At the turn of the twentieth century, a young girl from Pensacola, Florida, named Paula Herskovitz dreamed of one day becoming a medical doctor. Believing that the medical profession was unsuitable for women, her father insisted that she abandon her dream. Yet decades later, she embarked upon a career he no doubt would have found equally unsuitable: she became a spiritual leader.
Paula (Herskovitz) Ackerman was born on December 7, 1893, to Joseph and Dora Herskovitz. Ackerman later described her mother as a pious woman who imbued her home with Jewish teachings and values. Her father, raised in a traditionally religious home in Romania, initially intended to provide a Hebrew education for his sons only. Having long since abandoned the Orthodoxy of his youth, however, and recognizing his daughter’s great desire to study, he hired a local Orthodox rabbi to tutor his three children to supplement their weekly religious education at Temple Beth-El, the Reform congregation of which they were members.
Valedictorian of her high school class in 1911, Ackerman was offered a scholarship to Sophie Newcomb College in New Orleans, but because of her father’s refusal to let her pursue a medical career, she declined it. Financial difficulties later required that she help support her family, so she became a private music instructor and high school Latin and math teacher. She also taught at Beth-El, led the congregational choir, and began a seven-year courtship with its newly hired rabbi, Dr. William Ackerman. Married in 1919, they soon left Pensacola for a better paying rabbinic position in Natchez, Mississippi. In 1924, they moved with their fifteen-month-old son, Billy, to Meridian, Mississippi, which for almost fifty years remained Paula Ackerman’s home.
During her husband’s tenure as rabbi of Temple Beth Israel, a Reform congregation in Meridian with a membership of approximately 150 families, Paula Ackerman taught preconfirmation classes and led religious services when her husband was ill or out of town. Still, she was unprepared for the congregation’s request, less than a month after William Ackerman’s death in November 1950, that she succeed him. Her initial response was that they should hire a formally trained rabbi with greater Judaic knowledge. Having received informal permission from Maurice Eisendrath, president of the Union of American Hebrew Congregations (the Reform Movement), the congregation persisted, and, by January, she accepted, viewing the invitation as both a divine call to service and an opportunity “to plant a seed for enlarged activity for the Jewish woman.” Soon after, Eisendrath withdrew his approval, maintaining that in discussing the matter with other rabbis he had concluded that congregational leaders unqualified to discharge full rabbinical duties would create more problems than they would solve. His letter, apparently, was ignored, for, as the congregation’s president had already informed him, in the eyes of “practically all of the members of our congregation she is qualified, and we want her.”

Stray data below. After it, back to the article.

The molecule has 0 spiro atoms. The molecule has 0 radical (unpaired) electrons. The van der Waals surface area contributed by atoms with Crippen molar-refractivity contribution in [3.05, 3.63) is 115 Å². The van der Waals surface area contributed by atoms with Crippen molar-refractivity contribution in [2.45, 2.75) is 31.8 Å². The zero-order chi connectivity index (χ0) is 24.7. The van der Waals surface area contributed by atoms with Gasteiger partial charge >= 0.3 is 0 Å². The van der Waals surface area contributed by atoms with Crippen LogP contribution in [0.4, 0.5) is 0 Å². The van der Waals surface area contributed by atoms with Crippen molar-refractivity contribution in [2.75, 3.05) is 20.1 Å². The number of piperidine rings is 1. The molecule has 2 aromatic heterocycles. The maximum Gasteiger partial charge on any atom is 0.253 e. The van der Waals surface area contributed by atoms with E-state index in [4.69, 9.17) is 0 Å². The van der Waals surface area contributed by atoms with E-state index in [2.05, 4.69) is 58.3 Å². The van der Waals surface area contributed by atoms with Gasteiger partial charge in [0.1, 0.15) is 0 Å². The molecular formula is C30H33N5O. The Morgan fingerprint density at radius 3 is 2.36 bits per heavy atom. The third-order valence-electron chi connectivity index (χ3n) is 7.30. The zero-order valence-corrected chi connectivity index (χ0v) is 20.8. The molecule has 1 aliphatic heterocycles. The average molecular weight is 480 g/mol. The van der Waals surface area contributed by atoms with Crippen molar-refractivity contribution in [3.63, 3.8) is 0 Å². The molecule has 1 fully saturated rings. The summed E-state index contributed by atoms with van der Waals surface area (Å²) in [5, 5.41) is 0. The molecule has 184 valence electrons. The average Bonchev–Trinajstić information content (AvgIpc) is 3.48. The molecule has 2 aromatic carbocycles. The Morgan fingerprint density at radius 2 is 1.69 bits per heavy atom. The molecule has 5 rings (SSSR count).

From January 1951 through the fall of 1953, Paula Ackerman served as Temple Beth Israel’s spiritual leader, conducting services, preaching, teaching, and performing marriages, funerals, and conversions. In so doing, she achieved the distinction of becoming the first woman to assume religious leadership of a mainstream American Jewish congregation. Attracting international attention from the press, she was erroneously labeled “America’s first Lady Rabbi.”
After retirement, Ackerman remained active on city, state, and national religious and cultural boards and traveled throughout the United States, lecturing on religious themes. In 1962, she agreed to become spiritual leader of Temple Beth-El in her hometown of Pensacola until a new rabbi could be found. Six months later, she returned full-time to Meridian, subsequently moving to Pensacola (1970), Atlanta (1981), and Thomaston, Georgia (1985).
In 1986, at a special ceremony held at The Temple in Atlanta, the Union of American Hebrew Congregations formally recognized her pioneering contribution to Jewish communal life. Paula Ackerman died in Thomaston on January 12, 1989.
Ackerman, Paula. Papers. American Jewish Archives, Cincinnati, Ohio, and Sermons (1915–1953). Private possession of Dr. William Ackerman.
Olitzky, Kerry, Lance Sussman, and Malcolm Stern, eds. Reform Judaism in America: A Biographical Dictionary and Sourcebook. 1993.
Umansky, Ellen M. “Reform’s Lost Woman Rabbi: An Interview with Paula Ackerman.” Genesis 2, no. 17 (June/July 1986) 3: 18–20.
Umansky, Ellen M., and Dianne Ashton, eds. Four Centuries of Jewish Women’s Spirituality: A Sourcebook (1992).
How to cite this page
Umansky, Ellen M.. "Paula Ackerman." Jewish Women: A Comprehensive Historical Encyclopedia. 1 March 2009. Jewish Women's Archive. (Viewed on November 27, 2015) <http://jwa.org/encyclopedia/article/ackerman-paula>.